Blu-ray Review: Chameleon Street [Arbelos Films] | Under the Radar Magazine Under the Radar | Music Blog for the Indie Music Magazine
Friday, June 14th, 2024  

Chameleon Street

Studio: Arbelos Films

Aug 24, 2023 Web Exclusive Bookmark and Share

Doug Street is a lawyer, a surgeon, a TIME Magazine reporter and an Ivy League student—in truth he is none of these things, but he’s so good at pretending he is that he’s able to convince almost anyone otherwise (including himself). A compulsive con man, Street uses his charm, quick-study abilities and peerless personal assessment skills to slip from one unbelievable role into another, staying just one step ahead of law enforcement in a criminal, unending pursuit of happiness.

Chameleon Street (1989) was inspired by the early career of Detroit-based fraudster William Douglas Street, a character that wouldn’t be out of place in one of Elmore Leonard’s Motor City crime novels. The film is one of those rare cases where its story seems to have been toned down from reality to make it feel more plausible—many of Street’s real-life exploits and claims (such as to have performed more than twenty hysterectomies without any medical training, as opposed to just the one in the film) are too wild to believe. It is the sort of tale that cries out for a cinematic second life, and director/writer/star Wendell B. Harris Jr. was exactly the right person to realize it. Chameleon Street looks and feels like the introduction of a new star both on-camera and behind it. The jury at Sundance must have thought so as well, awarding it the Grand Prize at their 1990 festival—only for the film and its multi-hyphenate auteur to all but disappear into the ether afterwards.

“It’s just people skills. If you know how to push someone’s buttons, you know how to approach them.”

Like Street so easily slips into the skin of an attorney or doctor, Harris doesn’t just play—but inhabits—his version of the Street character. He’s magnetic as an actor, and the way the film plays with the line between fiction and reality it’s easy to understand how some early audience members had trouble separating him from the character at post-screening Q&As. The rhythm of the film is just as compelling as its subject and author; it’s cut with as much (or more) style than the other independent filmmakers who came out of the era but went on to more prolific careers.

Despite its adulation at Sundance, Chameleon Street received relatively little play afterwards. Rather than distribution deals, Harris was approached about remake rights. The filmmaker relocated to Hollywood, where he was whisked up in a whirlwind of meetings—this resulted in a few odd, fruitless writing jobs, but not distribution or a directing gig. Hollywood proved not to be the answer for Harris, and options afterward were likely limited. When you borrow a lot of money to make a film and, despite all of your best efforts, it fails to return its investment—well, it’s probably much harder to independently finance your second feature. In spite of its boundless promise, Chameleon Street wound up ultimately being Harris’ only feature film (to date).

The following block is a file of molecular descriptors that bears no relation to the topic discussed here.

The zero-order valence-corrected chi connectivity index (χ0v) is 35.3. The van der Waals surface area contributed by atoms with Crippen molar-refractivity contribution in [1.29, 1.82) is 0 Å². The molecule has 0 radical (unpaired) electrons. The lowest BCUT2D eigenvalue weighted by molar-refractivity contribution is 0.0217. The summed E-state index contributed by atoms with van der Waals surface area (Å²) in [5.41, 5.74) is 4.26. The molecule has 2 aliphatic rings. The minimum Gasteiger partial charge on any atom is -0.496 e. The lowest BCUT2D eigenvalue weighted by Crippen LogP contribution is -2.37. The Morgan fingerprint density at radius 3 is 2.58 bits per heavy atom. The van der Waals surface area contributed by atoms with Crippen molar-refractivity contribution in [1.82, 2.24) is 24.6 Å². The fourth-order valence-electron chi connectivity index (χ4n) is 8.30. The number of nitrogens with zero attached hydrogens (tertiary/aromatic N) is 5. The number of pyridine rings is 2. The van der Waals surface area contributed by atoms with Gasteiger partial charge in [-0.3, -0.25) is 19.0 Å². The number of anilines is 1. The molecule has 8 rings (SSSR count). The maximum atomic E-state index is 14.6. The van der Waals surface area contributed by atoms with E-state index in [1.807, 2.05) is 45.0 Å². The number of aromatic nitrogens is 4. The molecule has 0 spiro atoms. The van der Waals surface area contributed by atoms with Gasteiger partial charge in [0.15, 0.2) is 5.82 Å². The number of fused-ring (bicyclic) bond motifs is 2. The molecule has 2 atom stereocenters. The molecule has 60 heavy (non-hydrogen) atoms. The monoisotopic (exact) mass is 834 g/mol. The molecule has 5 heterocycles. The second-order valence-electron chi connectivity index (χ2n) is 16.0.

A small run of Chameleon Street VHS tapes were sold in 1992; a DVD was put out by Image in 2007, but went out of print and shot up in price. Arbelos Films’ new Blu-ray edition is the best—and most accessible—way for audiences to catch the film in its three-plus decade existence. Restored in 4K from the original negative, it looks marvelous. The image features good color and the nice level of grain you’d expect from a low-budget, independent feature shot on film. Just as exciting are the abundance of bonus materials, including two new audio commentaries and lots of assets from Harris’ archive. Some of the best are from videotape, such as one of the filmmaker’s early interviews with the real-life Doug Street in prison. (He comes off as rather cagey, but there’s a sharp intelligence underneath his dodgy answers that clearly informed Harris’ performance.) We also have a lot of great behind-the-scenes footage, where we get to see the crew audition actors, rehearse, scout locations, and bitch about finding investors. These are followed by some extremely rough-looking but audible back footage captured on VHS during the filming itself, amounting to quite a few deleted scenes and extended moments. (Harris mentions writing and shooting nearly three times the amount of material than what was finally used in the finished film; this is the most we’ll get to see of what was cut.) Add in one of Harris’ earlier short films, trailers, and some more archival footage of nitty-gritty scene and character work, and there is a lot to go through on the disc. It’s an excellent package for an exciting film, and very easy to recommend—grab it before the supply dries up and Chameleon Street vanishes once again.


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